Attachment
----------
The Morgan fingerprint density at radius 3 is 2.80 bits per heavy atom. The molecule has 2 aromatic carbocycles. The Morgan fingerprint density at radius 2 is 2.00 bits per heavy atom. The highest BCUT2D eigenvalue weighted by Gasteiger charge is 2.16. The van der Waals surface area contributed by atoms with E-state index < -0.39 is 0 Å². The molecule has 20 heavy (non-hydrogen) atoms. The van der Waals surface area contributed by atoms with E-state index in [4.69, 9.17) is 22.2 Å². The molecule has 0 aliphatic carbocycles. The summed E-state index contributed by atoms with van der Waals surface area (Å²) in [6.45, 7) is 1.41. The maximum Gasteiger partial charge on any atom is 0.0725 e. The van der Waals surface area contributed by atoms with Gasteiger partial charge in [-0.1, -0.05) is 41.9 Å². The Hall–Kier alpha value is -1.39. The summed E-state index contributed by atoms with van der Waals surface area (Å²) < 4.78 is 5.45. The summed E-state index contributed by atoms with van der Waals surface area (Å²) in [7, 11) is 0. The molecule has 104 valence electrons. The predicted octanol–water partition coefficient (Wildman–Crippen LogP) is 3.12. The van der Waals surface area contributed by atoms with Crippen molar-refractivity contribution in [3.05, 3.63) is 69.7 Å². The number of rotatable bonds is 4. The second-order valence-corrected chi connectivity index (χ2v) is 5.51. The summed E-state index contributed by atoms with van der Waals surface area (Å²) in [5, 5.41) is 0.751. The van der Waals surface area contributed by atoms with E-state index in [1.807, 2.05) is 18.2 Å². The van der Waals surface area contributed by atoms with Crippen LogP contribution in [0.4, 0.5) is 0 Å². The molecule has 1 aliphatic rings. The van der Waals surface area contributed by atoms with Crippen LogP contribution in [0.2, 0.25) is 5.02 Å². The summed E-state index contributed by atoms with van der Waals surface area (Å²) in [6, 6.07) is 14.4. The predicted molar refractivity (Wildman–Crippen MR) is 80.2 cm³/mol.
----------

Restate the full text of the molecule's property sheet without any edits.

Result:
The Morgan fingerprint density at radius 3 is 2.80 bits per heavy atom. The molecule has 2 aromatic carbocycles. The Morgan fingerprint density at radius 2 is 2.00 bits per heavy atom. The highest BCUT2D eigenvalue weighted by Gasteiger charge is 2.16. The van der Waals surface area contributed by atoms with E-state index < -0.39 is 0 Å². The molecule has 20 heavy (non-hydrogen) atoms. The van der Waals surface area contributed by atoms with E-state index in [4.69, 9.17) is 22.2 Å². The molecule has 0 aliphatic carbocycles. The summed E-state index contributed by atoms with van der Waals surface area (Å²) in [6.45, 7) is 1.41. The maximum Gasteiger partial charge on any atom is 0.0725 e. The van der Waals surface area contributed by atoms with Gasteiger partial charge in [-0.1, -0.05) is 41.9 Å². The Hall–Kier alpha value is -1.39. The summed E-state index contributed by atoms with van der Waals surface area (Å²) < 4.78 is 5.45. The summed E-state index contributed by atoms with van der Waals surface area (Å²) in [7, 11) is 0. The molecule has 104 valence electrons. The predicted octanol–water partition coefficient (Wildman–Crippen LogP) is 3.12. The van der Waals surface area contributed by atoms with Crippen molar-refractivity contribution in [3.05, 3.63) is 69.7 Å². The number of rotatable bonds is 4. The second-order valence-corrected chi connectivity index (χ2v) is 5.51. The summed E-state index contributed by atoms with van der Waals surface area (Å²) in [5, 5.41) is 0.751. The van der Waals surface area contributed by atoms with E-state index in [1.807, 2.05) is 18.2 Å². The van der Waals surface area contributed by atoms with Crippen LogP contribution in [0.4, 0.5) is 0 Å². The molecule has 1 aliphatic rings. The van der Waals surface area contributed by atoms with Crippen LogP contribution in [0.2, 0.25) is 5.02 Å². The summed E-state index contributed by atoms with van der Waals surface area (Å²) in [6, 6.07) is 14.4. The predicted molar refractivity (Wildman–Crippen MR) is 80.2 cm³/mol.